A report on the investigation into former CBS CEO Les Moonves recommends that the executive, accused of harassing and sexually assaulting multiple women over the course of his career, should not receive $120 million in severance payments because he can be dismissed “for cause.”
According to an article in the New York Times, lawyers hired by the CBS board found that Moonves destroyed evidence and misled investigators.
The report includes allegations not yet reported publicly, the paper says. The investigators from two law firms talked to 11 of the 17 women they knew had made accusations against Moonves. The report said that Moonves received oral sex from at least four CBS employees in improper circumstances.
The report found that Moonves' sexual misbehavior appeared to have halted after he married Julie Chen in 2004.
The CBS board is expected to get the 59-page report next week before the company’s annual meeting.
According to the report to the board, the lawyers spoke with Moonves four times and found him to be “evasive and untruthful at time[s] and to have deliberately lied about and minimized the extent of his sexual misconduct.”
Moonves was forced to step down from his powerful post at the head of the company in September. In addition to the sexual harassment charges, Moonves was resisting efforts by the CBS’s controlling shareholder, the family of media mogul Sumner Redstone, to combine CBS with Viacom, another media company controlled by the Redstones.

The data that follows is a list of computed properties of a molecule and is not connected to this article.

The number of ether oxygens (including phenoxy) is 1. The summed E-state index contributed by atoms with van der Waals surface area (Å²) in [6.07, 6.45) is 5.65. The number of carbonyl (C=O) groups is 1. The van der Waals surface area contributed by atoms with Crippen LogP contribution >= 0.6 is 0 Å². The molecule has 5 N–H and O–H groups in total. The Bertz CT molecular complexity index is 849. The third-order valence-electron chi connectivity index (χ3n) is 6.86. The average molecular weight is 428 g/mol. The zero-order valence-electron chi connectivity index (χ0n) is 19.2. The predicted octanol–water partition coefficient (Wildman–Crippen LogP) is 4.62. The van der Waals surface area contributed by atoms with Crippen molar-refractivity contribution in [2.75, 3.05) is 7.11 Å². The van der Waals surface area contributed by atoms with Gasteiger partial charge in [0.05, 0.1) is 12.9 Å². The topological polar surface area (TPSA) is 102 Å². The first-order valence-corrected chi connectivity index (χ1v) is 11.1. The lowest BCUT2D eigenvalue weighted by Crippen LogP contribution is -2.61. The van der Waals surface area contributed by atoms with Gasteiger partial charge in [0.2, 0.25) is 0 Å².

Moonves and the CBS board attempted to dilute the Redstones’ voting rights, which resulted in a lawsuit. The suit was settled when Moonves was forced out.
As part of his agreement to leave, CBS agreed to pay money to #MeToo related causes. It also said that Moonves would receive the $120 million in severance payments his contract called for unless it was determined that he had been dismissed for cause.
“Based on the facts developed to date, we believe that the board would have multiple bases upon which to conclude that the company was entitled to terminate Moonves for cause,” the report says, according to the paper.
Andrew J. Levander, Moonves' lawyer, told the Times that Moonves “denies having any nonconsensual sexual relation” and “cooperated extensively and fully with investigators.”
The report said that some CBS board members and executives were aware of Moonves’ behavior.
The Times said the report it obtained a copy of was written in November and could be changed before it is handed to the board.
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Jon has been business editor of Broadcasting+Cable since 2010. He focuses on revenue-generating activities, including advertising and distribution, as well as executive intrigue and merger and acquisition activity. Just about any story is fair game, if a dollar sign can make its way into the article. Before B+C, Jon covered the industry for TVWeek, Cable World, Electronic Media, Advertising Age and The New York Post. A native New Yorker, Jon is hiding in plain sight in the suburbs of Chicago.